"It profits me but little that a vigilant authority always protects the tranquillity of my pleasures and constantly averts all dangers from my path, without my care or concern, if this same authority is the absolute master of my liberty and my life."

--Alexis de Tocqueville, Democracy in America

Tuesday, October 25, 2011

John Burns' Pessimism on Iraq

John Burns of the New York Times is one of the real reporters left at the newspaper, and his reporting on Iraq over the past ten years has been essential.   He was interviewed last week by Hugh Hewitt about the Obama Administration's decision to withdraw American troops by the end of the year, and his assessment on Iraq's future was dire, to say the least:
HH: Do you see a potential for the return of the hot war of 2006, a civil war at least as brutal as that period of time, John Burns?
JB: I do. I do see that potential. I just noticed this evening a piece on the New York Times website saying that one of the Iraqi groups, insurgent groups, al Qaeda-linked groups, is claiming that they killed 60 people in Baghdad in the last ten days. The tempo of atrocities is on the rise again. And I think a lot of guns have been holstered, waiting for Americans to go. Everybody knew that they were going to go. The fact that they’re not going to leave a residual presence behind now, of 3,000-5,000 troops that the Iraqis had been talking to Washington about keeping, a sort of tripwire presence, it was certainly a question of time. Even they would have to come out, you know, 12 months, 24 months, 36 months down the road. So a lot of groups of ill intent have been waiting for the Americans to go. And it seems to me that yes, there is a real, real risk of a resumption of widespread violence. And I think American have to brace themselves, and I’m a bit pessimistic about this, for the possibility that the American period in Iraq, which has accomplished some good things, it’s also been a source of, of course, a great deal of unhappiness, and certainly a great deal of resistance within the United States, not to mention Iraq. I think that Americans have to brace themselves for the possibilities that the accomplishments that the United States will be leaving behind, which is a natant constitutional system, may in time suffer the fate that, for example, the British did after their period in Iraq during and after the First World War. The sands of Iraq will simply blow over them, and the American presence in history will amount to, to have accomplished, sadly, rather little.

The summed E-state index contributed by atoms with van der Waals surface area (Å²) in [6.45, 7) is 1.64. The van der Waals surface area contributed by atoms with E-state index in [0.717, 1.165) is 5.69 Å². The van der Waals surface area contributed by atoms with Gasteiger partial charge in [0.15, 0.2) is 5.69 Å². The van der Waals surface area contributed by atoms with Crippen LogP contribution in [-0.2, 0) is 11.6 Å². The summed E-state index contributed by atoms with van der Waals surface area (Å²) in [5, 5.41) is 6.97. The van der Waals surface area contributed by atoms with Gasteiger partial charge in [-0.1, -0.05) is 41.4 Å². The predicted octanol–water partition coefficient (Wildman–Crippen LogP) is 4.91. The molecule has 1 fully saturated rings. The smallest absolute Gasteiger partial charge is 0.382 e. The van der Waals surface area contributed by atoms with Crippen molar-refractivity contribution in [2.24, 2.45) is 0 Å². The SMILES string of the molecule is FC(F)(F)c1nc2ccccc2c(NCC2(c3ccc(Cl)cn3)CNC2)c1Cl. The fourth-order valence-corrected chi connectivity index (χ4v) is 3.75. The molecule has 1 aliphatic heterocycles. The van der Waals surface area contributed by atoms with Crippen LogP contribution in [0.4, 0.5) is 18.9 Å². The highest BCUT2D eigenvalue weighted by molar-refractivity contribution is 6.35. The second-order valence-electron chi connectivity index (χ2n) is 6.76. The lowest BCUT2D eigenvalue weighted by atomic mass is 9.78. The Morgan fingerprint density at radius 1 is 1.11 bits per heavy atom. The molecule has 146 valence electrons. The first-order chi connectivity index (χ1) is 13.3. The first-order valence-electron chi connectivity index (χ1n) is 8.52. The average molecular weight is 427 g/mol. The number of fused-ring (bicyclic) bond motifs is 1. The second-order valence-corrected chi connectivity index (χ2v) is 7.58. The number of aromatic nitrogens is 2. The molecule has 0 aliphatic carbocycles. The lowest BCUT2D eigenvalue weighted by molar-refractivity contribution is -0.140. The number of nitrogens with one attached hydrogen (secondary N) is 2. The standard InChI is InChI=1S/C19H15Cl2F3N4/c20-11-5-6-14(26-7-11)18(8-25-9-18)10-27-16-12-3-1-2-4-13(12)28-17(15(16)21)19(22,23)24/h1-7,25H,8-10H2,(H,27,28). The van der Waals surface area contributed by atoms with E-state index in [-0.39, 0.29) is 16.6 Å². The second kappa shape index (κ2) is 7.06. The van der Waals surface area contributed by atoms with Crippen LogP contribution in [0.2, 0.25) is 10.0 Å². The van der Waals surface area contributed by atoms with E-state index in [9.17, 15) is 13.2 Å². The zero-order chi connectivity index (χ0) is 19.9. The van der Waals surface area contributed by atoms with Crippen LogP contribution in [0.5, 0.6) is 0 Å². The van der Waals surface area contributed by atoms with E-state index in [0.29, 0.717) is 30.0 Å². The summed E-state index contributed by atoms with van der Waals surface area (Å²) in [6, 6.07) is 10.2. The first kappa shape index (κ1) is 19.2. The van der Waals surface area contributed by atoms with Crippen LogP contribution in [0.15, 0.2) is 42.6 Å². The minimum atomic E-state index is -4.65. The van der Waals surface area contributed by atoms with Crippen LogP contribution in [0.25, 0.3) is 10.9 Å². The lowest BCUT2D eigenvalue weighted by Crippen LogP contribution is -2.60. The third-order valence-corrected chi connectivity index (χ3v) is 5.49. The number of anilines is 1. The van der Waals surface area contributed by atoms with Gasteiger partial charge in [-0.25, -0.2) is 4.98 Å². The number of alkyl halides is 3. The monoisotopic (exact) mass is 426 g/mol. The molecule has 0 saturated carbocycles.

We are still in Germany and Japan sixty-six years after the end of World War II.   We are still in South Korea fifty-seven years after the end of the Korean War.   We fled Vietnam in 1975.    The countries where we stayed are democracies and allies.   The country we fled is still communist and authoritarian to this day, and holocausts occurred in our wake (the killing fields of Cambodia under the Khmer Rouge, the boat people of Vietnam).   Now we are proposing to flee Iraq.   God help them.

1 comment:

  1. Germany, Japan, and South Korea benefited from continuing U.S. presence, but the wars in Vietnam and Iraq were different, as are their histories, cultures, and internal conflicts. I think you know better than to compare these conflicts and their aftermath. At least Germany and Japan were decimated and welcomed the U.S. to rebuild. Iraq's conflicts are between internal groups, and the U.S. is not wanted by some of them. God help them either way.